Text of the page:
Goldman Sachs wants to run your 401(k). Having allegedly helped a German and Dutch bank manage their CDO investments into oblivion, the most controversial firm on Wall Street now wants to help you do the same with your nest egg. Think about it: This could be your first opportunity to trust your life savings to a company that at this very moment is fighting an SEC fraud lawsuit, that has little experience in the 401(k) market and that has no demonstrable skill in investing other people's money. Chances like that don't come along every day.
In the story reported by Bloomberg's Amy Feldman, Goldman has brought in a new executive, Bill McDermott, to help expand the company's so-far minor presence in 401(k)s. McDermott believes that Goldman could distinguish itself by offering hedge-fund like "absolute return funds" and by creating target-date funds that allow investors to turn their accumulated savings into an annuity at retirement. Based on Goldman's record so far with similar funds, there's no need to get too excited.
Absolute return is the latest buzzword for Wall Street's version of cold fusion: ie, return without risk. Using "sophisticated" techniques borrowed from hedge funds, these portfolios aim to give you a steady rate of return above and beyond what you could get in safe investments, like Treasuries, regardless of how the markets perform. This is exactly the self-contradictory, if not fraudulent, claim that was made for CDOs during the mortgage bubble. Most of those triple-A-rated investments are now worthless. Similarly, many so-called absolute return funds lost their shirts in the credit crisis.
Could Goldman's funds be different? Goldman has some of the best computers on Wall Street, after all, and its people are paid so well they must be geniuses. CBS MoneyWatch investing columnist Larry Swedroe isn't impressed. You cannot have return without risk, he says. It's illogical. "Anyone selling absolute return funds should be forced to wear a shirt printed with the words, 'I don't know what I'm talking about.'"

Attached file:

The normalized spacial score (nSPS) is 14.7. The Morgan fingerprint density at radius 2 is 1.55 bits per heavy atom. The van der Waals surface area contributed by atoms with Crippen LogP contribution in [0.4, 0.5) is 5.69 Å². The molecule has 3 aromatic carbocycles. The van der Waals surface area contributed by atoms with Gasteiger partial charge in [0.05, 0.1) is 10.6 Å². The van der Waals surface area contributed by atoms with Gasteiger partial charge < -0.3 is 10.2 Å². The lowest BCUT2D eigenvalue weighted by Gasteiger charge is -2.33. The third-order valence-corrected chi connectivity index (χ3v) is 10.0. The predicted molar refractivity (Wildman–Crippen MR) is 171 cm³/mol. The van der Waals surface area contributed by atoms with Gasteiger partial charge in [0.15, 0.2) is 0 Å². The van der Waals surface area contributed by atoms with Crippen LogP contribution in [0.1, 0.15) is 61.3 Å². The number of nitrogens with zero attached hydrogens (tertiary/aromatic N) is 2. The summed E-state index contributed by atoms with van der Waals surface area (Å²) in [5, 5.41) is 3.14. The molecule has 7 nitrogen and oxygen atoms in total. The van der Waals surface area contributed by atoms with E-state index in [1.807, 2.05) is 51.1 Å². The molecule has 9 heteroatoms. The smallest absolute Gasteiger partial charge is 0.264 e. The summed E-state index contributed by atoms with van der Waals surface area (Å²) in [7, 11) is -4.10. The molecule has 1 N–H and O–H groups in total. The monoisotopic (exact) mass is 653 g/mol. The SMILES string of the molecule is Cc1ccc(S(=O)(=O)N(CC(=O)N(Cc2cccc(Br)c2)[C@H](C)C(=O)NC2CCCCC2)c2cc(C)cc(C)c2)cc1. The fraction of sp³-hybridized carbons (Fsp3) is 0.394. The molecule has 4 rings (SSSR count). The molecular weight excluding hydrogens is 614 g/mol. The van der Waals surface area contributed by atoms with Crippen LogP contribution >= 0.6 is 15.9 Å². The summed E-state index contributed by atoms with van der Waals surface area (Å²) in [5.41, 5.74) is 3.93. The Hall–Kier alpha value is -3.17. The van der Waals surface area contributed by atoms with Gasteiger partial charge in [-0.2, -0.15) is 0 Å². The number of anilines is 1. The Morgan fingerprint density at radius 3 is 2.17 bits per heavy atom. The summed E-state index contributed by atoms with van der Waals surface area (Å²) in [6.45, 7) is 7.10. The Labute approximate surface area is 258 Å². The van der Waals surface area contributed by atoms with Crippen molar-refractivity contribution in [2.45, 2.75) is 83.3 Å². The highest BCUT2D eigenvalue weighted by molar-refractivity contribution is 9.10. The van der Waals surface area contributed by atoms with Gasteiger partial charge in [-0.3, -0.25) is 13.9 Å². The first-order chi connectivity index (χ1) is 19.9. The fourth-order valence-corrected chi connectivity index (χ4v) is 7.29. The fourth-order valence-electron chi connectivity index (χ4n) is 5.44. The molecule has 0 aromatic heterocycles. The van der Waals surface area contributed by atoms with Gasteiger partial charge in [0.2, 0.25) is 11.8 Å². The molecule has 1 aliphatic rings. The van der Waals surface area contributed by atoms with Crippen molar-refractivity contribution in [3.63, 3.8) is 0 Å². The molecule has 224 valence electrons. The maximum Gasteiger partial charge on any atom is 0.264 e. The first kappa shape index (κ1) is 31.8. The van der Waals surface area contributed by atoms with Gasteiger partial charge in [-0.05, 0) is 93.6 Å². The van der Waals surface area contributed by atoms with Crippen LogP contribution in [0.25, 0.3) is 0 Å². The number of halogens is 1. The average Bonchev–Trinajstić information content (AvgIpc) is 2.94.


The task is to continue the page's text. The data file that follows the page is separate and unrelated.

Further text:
But you don't have to take Swedroe's word for it. You can observe the real-life return of a hedge-fundish Goldman Sachs offering, a mutual fund called Goldman Sachs Absolute Return Tracker (GJRTX). The fund aims to track the return of a basket of absolute-return hedge funds. It does so only too well, and that's the problem. Since most absolute return funds in the index fail to provide steady, risk-free growth, so does the Goldman fund that tracks them. The Morningstar analysis of GJRTX concludes: "The fund successfully replicates the average hedge fund, but investors may not want to own it."
How about those Goldman target-date funds? There the company also has a public track record-unfortunately for Bob McDermott. Of the five target funds in the Goldman stable, all lag the average in their category since inception. (Morningstar's chart of the 2020 fund is below.)
Goldman's 2020 fund hasn't kept pace with its peers.
The problem may be partly that the constituent parts of the Goldman target funds-like Goldman Sachs Large Cap Value and Growth funds (GCVIX and GCGIX)-are mediocre. Goldman may be perfect trading for its own account, but it's not so good with other people's money. Seven of Goldman's nine "recommended top trades for 2010" have also lost money this year, As with the Absolute Return Tracker, if the underlying investments are subpar...well, they don't get better by being put together in the same portfolio. Goldman should have learned that with its CDOs. The investors who bought them from Goldman certainly did.
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